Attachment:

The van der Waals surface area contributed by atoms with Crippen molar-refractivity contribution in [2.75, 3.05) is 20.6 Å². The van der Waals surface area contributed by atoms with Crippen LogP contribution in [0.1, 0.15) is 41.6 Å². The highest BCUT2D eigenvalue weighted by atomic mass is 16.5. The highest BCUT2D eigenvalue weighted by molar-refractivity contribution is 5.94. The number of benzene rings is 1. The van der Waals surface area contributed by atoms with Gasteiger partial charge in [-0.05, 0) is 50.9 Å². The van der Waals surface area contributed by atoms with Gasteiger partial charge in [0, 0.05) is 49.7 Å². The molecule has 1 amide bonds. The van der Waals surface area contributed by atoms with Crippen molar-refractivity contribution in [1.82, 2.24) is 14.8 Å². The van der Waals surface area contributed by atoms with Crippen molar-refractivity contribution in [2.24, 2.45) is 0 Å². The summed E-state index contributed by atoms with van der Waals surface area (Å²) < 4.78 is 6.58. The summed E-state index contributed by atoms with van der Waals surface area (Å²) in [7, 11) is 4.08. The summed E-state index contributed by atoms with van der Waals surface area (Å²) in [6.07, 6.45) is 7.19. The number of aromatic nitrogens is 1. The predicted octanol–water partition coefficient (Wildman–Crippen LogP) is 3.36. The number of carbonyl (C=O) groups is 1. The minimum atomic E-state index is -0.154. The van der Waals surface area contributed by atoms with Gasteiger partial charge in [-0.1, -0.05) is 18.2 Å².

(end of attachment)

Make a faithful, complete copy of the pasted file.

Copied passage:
The van der Waals surface area contributed by atoms with Crippen molar-refractivity contribution in [2.75, 3.05) is 20.6 Å². The van der Waals surface area contributed by atoms with Crippen LogP contribution in [0.1, 0.15) is 41.6 Å². The highest BCUT2D eigenvalue weighted by atomic mass is 16.5. The highest BCUT2D eigenvalue weighted by molar-refractivity contribution is 5.94. The number of benzene rings is 1. The van der Waals surface area contributed by atoms with Gasteiger partial charge in [-0.05, 0) is 50.9 Å². The van der Waals surface area contributed by atoms with Gasteiger partial charge in [0, 0.05) is 49.7 Å². The molecule has 1 amide bonds. The van der Waals surface area contributed by atoms with Crippen molar-refractivity contribution in [1.82, 2.24) is 14.8 Å². The van der Waals surface area contributed by atoms with Crippen molar-refractivity contribution in [2.24, 2.45) is 0 Å². The summed E-state index contributed by atoms with van der Waals surface area (Å²) < 4.78 is 6.58. The summed E-state index contributed by atoms with van der Waals surface area (Å²) in [7, 11) is 4.08. The summed E-state index contributed by atoms with van der Waals surface area (Å²) in [6.07, 6.45) is 7.19. The number of aromatic nitrogens is 1. The predicted octanol–water partition coefficient (Wildman–Crippen LogP) is 3.36. The number of carbonyl (C=O) groups is 1. The minimum atomic E-state index is -0.154. The van der Waals surface area contributed by atoms with Gasteiger partial charge in [-0.1, -0.05) is 18.2 Å².